Tuesday, May 17, 2016

Clone Wars -- "Assassin" (Ep. 3.7)

-- The future has many paths: Choose wisely.

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Remember when Aurra Sing died? Yeah, me, neither, because, as it turns out, she didn't die. Which is why I was rather confused at the end of "Lethal Trackdown." I kept thinking, "I don't remember her dying." Because she didn't, and, now, she's back. Thanks to Hondo.

The episode itself is about an assassination attempt on the life of Padme, or, more specifically, Ahsoka's vision of said attempt. Or Ahsoka's vision of Aurra Sing. Well, let's just call it an episode about learning to trust yourself and your own instincts.

Now, I want to take a break from the episode itself for a moment:
I sort of hate the whole "trust yourself" or "trust your instincts" message. That's what it is: a message. And it's a message that has pervaded our society. For instance, a new study has shown that young, first-time mothers, especially teenage ones, are more likely to trust their instincts than the recommended scientific advice when it has to do with their babies; as a result, infant deaths due to things like suffocation are on the rise. The mother just felt like the baby needed that fluffy blanket despite the fact that it's a suffocation risk. It's that whole, "My opinion is as good as your fact," thing, and, well, it's not. Sure, you're entitled to believe in whatever stupid thing you want to believe in, but it doesn't make it valid just because you believe it or because your instincts tell you it's what you ought to do.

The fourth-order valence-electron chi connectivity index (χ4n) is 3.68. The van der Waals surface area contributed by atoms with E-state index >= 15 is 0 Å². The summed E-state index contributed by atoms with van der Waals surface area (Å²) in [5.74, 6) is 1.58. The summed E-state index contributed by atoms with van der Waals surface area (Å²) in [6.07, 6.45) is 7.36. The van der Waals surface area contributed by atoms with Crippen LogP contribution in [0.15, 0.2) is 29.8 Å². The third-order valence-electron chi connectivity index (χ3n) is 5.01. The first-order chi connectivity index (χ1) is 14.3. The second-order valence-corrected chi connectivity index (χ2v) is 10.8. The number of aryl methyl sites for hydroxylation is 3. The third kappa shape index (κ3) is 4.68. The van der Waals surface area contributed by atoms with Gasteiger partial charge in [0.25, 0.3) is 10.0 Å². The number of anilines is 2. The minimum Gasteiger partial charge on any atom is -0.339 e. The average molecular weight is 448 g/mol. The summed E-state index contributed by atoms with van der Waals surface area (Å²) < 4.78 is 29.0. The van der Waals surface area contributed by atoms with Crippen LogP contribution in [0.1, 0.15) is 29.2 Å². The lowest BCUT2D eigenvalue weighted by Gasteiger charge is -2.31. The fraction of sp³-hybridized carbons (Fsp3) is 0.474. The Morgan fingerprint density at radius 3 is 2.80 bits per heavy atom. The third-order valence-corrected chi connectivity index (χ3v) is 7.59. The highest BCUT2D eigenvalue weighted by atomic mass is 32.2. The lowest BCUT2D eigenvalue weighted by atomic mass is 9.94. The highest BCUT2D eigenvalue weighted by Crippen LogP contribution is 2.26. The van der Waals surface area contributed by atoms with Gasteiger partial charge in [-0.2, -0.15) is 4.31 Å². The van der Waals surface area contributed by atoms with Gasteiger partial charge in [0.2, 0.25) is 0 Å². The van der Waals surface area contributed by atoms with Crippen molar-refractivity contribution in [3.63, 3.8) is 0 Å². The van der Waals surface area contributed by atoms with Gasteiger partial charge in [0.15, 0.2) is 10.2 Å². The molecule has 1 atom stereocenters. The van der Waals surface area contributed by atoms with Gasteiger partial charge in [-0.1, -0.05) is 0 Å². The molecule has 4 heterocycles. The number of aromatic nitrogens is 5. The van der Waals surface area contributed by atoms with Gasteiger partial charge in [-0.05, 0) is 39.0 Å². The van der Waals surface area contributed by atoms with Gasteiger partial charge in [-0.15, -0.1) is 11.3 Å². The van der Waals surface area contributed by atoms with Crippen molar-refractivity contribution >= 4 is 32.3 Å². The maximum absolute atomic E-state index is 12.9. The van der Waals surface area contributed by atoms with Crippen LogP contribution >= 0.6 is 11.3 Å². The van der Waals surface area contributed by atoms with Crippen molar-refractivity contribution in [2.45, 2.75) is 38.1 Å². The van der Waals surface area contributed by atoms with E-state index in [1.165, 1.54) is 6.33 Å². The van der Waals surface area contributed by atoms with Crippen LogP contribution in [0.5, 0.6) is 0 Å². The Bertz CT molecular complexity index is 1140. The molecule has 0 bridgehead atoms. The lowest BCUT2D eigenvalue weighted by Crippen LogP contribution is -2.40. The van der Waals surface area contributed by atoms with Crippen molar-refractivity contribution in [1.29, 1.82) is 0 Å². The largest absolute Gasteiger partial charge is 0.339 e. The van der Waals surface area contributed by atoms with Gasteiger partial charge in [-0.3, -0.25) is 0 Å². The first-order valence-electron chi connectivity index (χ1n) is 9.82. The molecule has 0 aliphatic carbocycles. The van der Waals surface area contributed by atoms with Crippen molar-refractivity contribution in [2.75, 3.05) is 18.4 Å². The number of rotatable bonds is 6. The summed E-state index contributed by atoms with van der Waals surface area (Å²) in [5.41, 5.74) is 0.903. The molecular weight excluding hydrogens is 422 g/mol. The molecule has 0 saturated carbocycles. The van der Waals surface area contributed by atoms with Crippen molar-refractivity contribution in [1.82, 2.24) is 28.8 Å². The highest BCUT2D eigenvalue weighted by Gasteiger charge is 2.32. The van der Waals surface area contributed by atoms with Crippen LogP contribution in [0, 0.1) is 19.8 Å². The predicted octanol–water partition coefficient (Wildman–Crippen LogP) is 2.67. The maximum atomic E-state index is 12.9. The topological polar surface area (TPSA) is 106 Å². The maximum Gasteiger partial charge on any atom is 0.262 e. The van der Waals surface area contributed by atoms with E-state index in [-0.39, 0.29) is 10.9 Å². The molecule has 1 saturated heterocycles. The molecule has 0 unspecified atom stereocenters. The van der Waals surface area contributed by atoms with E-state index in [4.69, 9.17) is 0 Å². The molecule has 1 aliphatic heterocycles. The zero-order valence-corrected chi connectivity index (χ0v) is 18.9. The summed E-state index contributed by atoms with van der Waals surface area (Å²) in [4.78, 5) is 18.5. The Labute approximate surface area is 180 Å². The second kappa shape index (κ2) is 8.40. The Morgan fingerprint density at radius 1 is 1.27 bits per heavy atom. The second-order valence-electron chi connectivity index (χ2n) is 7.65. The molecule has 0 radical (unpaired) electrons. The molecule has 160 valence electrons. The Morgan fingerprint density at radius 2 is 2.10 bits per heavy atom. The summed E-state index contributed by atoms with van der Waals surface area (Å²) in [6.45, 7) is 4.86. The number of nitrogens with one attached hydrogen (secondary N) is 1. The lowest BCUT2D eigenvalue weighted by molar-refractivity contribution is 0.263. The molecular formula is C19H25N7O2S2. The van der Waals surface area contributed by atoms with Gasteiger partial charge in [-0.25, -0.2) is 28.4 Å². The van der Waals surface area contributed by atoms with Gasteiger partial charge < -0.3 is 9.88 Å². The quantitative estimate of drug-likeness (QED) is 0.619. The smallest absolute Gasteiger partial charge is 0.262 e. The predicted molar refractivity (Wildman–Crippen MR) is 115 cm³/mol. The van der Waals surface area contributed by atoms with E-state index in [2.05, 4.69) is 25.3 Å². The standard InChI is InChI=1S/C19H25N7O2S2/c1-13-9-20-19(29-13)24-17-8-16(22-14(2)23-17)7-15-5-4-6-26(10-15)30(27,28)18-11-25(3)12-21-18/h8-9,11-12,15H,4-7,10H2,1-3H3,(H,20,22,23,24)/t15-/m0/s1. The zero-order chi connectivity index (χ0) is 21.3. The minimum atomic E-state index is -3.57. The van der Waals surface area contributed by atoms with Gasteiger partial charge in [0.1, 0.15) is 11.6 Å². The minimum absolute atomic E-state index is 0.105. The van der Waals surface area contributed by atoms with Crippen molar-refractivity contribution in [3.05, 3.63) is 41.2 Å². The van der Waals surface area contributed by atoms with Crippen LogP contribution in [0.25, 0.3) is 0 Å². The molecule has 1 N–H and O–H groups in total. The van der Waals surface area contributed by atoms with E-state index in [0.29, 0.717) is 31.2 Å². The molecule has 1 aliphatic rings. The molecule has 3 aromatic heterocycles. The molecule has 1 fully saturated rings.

Having said that, trusting one's instincts is valid for a Jedi, because a Jedi has the Force; we, however, do not. There is a distinct difference between believing in oneself and doing whatever it is you feel is right in any given moment.

So, yeah, Ahsoka has to learn to trust in herself and her visions... and Padme's life hangs in the balance.

It's a good, solid episode with some teaching from Yoda, since Anakin's off on a mission in this one.


  1. RE: "Trust your instincts." Malcolm Gladwell, before he got lazy, wrote a very good book called "Blink". It discusses the idea that people can make spot judgments correctly in an instant. It's worth reading in full, but the gist of it is that your instincts are okay to rely on if you have lots and lots of experience and knowledge to fall back on. People, for example, could correctly judge whether a relationship would work or fail based on tiny fractions of an interaction between the two.

    Trusting your instincts can only go so far, though. In the past couple days I have been 100% wrong about two cases: One I felt we would win, the other I thought we would lose. I was right, it was 50/50, but reversed as to my expectations.

    I expect the outcome in the each case was influenced by confirmation bias: I was focusing on the information that supported my conclusion rather than assessing the information realistically.

    Luckily for me (and my clients) that's rare for me.

    1. Briane: Maybe in dealing with people, they -sometimes- can, but people are way more often wrong than right when dealing with anything that needs any kind of objectivity. Like science. Or anything related to data.

  2. There are action scenes, of course, but much of this episode is actually rather slow and quiet - and not in a bad way. Every once in a while, it's nice.